I believe that technology or software is hereby the core to doing it at a large scale in a very resource and money-efficient way. It is crucial for such software support to be provided on a regular basis. For this reason, software can really help you to follow that pattern and to do it in a structured way. However, it will be presented with challenges that need to be overcome and dealt with before it can fully be done digitally.
And to be honest, I hope that we will never reach that point in which such human issues are solved fully by software. I believe that human interactions can be improved with technology, but never replaced.
What are some of the most unique findings and key issues you have gathered so far with Moodtalk?
We realized that the solution lay in making people talk openly and freely. Adding human factors, however, makes it much more complicated. In addition, individuals can discuss critical topics within the team and be guided through the reflection phase. First by identifying the topics and then guiding them through the discussion phase. Now the magic can happen, because people start to open themselves up. There are sometimes even tears in Moodtalks since it’s an emotional process. Usually, people do not dare to bring up these issues and don’t know that they can be discussed in this team setting and that there is space for such discussions. This is possibly the most significant finding for us. With such a digitally supported process, you can generate a lot of emotions, be they good or bad.
Were there any “red flags” that came up during your experiences with Moodtalks that you could prevent for future startups?
I mean, in the end, it’s all about trust, right? Psychological safety and trust. If this doesn’t exist, it will be very difficult to have an open conversation. We have encountered three toxic traits which we would hope to prevent for further teams, being:
- Lack of trust. It’s the death knell for any effective and sustainable team collaboration.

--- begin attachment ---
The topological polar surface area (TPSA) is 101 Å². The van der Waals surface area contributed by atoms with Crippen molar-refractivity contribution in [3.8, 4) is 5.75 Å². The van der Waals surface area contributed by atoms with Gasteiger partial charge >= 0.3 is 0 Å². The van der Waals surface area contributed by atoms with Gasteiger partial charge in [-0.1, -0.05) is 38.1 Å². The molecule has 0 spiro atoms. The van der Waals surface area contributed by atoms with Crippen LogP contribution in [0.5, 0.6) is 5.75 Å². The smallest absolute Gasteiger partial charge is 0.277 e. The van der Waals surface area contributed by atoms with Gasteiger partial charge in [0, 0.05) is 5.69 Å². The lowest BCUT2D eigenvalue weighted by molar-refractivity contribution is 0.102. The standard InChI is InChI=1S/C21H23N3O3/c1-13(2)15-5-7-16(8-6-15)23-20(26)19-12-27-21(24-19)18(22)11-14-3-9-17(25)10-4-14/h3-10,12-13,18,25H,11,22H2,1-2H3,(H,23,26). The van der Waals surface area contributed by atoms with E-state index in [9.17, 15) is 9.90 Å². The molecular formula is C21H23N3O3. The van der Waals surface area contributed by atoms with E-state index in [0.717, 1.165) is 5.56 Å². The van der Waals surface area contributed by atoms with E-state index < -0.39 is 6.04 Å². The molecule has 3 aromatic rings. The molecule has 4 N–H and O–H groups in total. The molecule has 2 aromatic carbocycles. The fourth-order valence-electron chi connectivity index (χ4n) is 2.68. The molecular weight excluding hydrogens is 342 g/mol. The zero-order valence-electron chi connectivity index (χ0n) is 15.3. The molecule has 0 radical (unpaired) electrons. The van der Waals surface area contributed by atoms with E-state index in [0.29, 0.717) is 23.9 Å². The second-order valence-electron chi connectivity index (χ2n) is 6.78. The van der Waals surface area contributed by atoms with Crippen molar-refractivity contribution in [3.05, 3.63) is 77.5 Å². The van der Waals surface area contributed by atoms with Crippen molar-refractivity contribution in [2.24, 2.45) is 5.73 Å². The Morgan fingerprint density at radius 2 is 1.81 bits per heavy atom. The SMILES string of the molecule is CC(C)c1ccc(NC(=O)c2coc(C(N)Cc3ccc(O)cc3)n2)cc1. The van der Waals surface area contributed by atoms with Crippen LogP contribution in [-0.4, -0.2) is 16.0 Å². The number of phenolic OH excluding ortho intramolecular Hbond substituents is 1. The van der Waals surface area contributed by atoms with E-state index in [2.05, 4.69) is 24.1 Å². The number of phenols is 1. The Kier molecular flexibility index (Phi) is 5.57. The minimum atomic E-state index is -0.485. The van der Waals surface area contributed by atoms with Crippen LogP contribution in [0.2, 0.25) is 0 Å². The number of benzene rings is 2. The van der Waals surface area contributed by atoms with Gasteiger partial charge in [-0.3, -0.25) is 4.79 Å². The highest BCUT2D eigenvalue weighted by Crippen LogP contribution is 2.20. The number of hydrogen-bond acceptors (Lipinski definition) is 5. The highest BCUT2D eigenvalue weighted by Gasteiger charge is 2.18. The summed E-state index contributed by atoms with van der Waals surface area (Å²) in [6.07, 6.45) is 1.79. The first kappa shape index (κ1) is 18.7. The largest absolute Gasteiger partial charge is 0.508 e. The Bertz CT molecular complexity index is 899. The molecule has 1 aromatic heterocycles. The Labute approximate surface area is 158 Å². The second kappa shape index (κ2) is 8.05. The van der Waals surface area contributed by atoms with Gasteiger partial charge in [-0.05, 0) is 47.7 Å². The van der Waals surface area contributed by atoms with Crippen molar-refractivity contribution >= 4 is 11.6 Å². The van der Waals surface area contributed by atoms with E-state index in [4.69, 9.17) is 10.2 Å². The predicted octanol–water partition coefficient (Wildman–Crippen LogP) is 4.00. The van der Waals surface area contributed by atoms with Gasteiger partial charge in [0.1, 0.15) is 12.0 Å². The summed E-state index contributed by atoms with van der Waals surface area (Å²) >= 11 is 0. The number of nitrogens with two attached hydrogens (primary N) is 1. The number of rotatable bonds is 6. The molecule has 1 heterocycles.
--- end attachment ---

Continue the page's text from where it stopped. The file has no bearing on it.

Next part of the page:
- If a member doesn’t let people talk or won’t let people finish their sentences. It’s a disrespectful trait from several employees we have come across.
- Lastly, if the team doesn’t take time to reflect on how to collaborate better as a group because they claim to be too busy or have too much time pressure.
In the short run, leaders often think that reducing team communication and team-binding events will give them more time to be productive. We can see that this is a big mistake. In the mid-run, this will simply break the team bond you could have built and a team will miss certain signals of dissatisfaction or maybe even distrust. You might not see results in the next couple of weeks or months, but it’s the essential ingredient to overcome demonic times of crises. So invest in your team, invest in the spirit of the team, and take the time to work in busy times.
As an entrepreneur, there is always something to do. How do you manage your time for your own Moodtalks in your own team?
For us, it’s a fixed blocker. Moodtalks are held every second Tuesday at 1:30 pm, and we treat them with as much significance as a customer meeting or an investor call. That is the core of the whole project: giving it the same priority as any other situation for boosting your business. Results are also what motivates us to keep doing it because after 45 minutes we feel really confident about ourselves and our team. On the one hand, it helped us save time, while on the other, it allowed us to discuss certain more relevant topics in our collaborative effort. I think that’s why we always find time and still do it, which now thinking about it, is also a great advertisement for our product.
The idea of Moodtalk popped up during the covid-19 pandemic and the lockdowns. What are the social contributions and takeaways for nowadays?